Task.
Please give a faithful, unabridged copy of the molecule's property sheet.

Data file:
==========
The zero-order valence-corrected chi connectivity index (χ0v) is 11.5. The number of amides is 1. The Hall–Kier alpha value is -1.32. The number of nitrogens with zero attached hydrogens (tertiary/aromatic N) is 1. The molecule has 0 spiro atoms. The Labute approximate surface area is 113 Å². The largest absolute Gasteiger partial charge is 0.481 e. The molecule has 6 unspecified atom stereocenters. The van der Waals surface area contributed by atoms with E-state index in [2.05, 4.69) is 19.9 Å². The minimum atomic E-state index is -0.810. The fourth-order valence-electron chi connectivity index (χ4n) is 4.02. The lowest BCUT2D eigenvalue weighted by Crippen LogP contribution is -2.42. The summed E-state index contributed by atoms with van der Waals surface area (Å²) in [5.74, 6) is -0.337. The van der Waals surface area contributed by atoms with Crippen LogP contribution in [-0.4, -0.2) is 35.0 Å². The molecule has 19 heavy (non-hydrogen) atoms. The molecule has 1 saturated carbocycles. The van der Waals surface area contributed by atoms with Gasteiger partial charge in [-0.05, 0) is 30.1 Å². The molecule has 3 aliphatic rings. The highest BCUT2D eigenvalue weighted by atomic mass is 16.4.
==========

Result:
The zero-order valence-corrected chi connectivity index (χ0v) is 11.5. The number of amides is 1. The Hall–Kier alpha value is -1.32. The number of nitrogens with zero attached hydrogens (tertiary/aromatic N) is 1. The molecule has 0 spiro atoms. The Labute approximate surface area is 113 Å². The largest absolute Gasteiger partial charge is 0.481 e. The molecule has 6 unspecified atom stereocenters. The van der Waals surface area contributed by atoms with E-state index in [2.05, 4.69) is 19.9 Å². The minimum atomic E-state index is -0.810. The fourth-order valence-electron chi connectivity index (χ4n) is 4.02. The lowest BCUT2D eigenvalue weighted by Crippen LogP contribution is -2.42. The summed E-state index contributed by atoms with van der Waals surface area (Å²) in [5.74, 6) is -0.337. The van der Waals surface area contributed by atoms with Crippen LogP contribution in [-0.4, -0.2) is 35.0 Å². The molecule has 19 heavy (non-hydrogen) atoms. The molecule has 1 saturated carbocycles. The van der Waals surface area contributed by atoms with Gasteiger partial charge in [-0.05, 0) is 30.1 Å². The molecule has 3 aliphatic rings. The highest BCUT2D eigenvalue weighted by atomic mass is 16.4.